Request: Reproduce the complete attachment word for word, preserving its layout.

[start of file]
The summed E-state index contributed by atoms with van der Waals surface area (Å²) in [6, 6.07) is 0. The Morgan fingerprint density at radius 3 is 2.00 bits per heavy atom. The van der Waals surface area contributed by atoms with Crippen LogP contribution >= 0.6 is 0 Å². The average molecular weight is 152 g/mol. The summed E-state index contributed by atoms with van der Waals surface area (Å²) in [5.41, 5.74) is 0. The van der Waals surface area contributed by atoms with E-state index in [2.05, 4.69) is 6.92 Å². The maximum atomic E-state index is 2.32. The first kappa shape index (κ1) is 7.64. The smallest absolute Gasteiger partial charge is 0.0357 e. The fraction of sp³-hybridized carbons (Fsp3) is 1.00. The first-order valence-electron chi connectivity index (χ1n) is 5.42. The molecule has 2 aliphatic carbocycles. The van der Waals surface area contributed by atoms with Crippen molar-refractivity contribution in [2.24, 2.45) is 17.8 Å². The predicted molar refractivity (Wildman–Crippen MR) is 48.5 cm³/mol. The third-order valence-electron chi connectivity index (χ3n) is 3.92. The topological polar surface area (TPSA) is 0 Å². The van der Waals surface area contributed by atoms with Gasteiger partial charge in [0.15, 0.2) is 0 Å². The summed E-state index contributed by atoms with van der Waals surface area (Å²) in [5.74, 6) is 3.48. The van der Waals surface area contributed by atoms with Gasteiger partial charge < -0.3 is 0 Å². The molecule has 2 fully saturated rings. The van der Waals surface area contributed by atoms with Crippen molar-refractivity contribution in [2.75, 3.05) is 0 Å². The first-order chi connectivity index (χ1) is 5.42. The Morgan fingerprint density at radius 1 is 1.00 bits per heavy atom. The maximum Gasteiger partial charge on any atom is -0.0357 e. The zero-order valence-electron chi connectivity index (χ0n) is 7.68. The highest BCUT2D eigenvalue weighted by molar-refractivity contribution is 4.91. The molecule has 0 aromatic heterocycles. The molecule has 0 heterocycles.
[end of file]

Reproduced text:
The summed E-state index contributed by atoms with van der Waals surface area (Å²) in [6, 6.07) is 0. The Morgan fingerprint density at radius 3 is 2.00 bits per heavy atom. The van der Waals surface area contributed by atoms with Crippen LogP contribution >= 0.6 is 0 Å². The average molecular weight is 152 g/mol. The summed E-state index contributed by atoms with van der Waals surface area (Å²) in [5.41, 5.74) is 0. The van der Waals surface area contributed by atoms with E-state index in [2.05, 4.69) is 6.92 Å². The maximum atomic E-state index is 2.32. The first kappa shape index (κ1) is 7.64. The smallest absolute Gasteiger partial charge is 0.0357 e. The fraction of sp³-hybridized carbons (Fsp3) is 1.00. The first-order valence-electron chi connectivity index (χ1n) is 5.42. The molecule has 2 aliphatic carbocycles. The van der Waals surface area contributed by atoms with Crippen molar-refractivity contribution in [2.24, 2.45) is 17.8 Å². The predicted molar refractivity (Wildman–Crippen MR) is 48.5 cm³/mol. The third-order valence-electron chi connectivity index (χ3n) is 3.92. The topological polar surface area (TPSA) is 0 Å². The van der Waals surface area contributed by atoms with Gasteiger partial charge in [0.15, 0.2) is 0 Å². The summed E-state index contributed by atoms with van der Waals surface area (Å²) in [5.74, 6) is 3.48. The van der Waals surface area contributed by atoms with Gasteiger partial charge < -0.3 is 0 Å². The molecule has 2 fully saturated rings. The van der Waals surface area contributed by atoms with Crippen molar-refractivity contribution in [2.75, 3.05) is 0 Å². The first-order chi connectivity index (χ1) is 5.42. The Morgan fingerprint density at radius 1 is 1.00 bits per heavy atom. The maximum Gasteiger partial charge on any atom is -0.0357 e. The zero-order valence-electron chi connectivity index (χ0n) is 7.68. The highest BCUT2D eigenvalue weighted by molar-refractivity contribution is 4.91. The molecule has 0 aromatic heterocycles. The molecule has 0 heterocycles.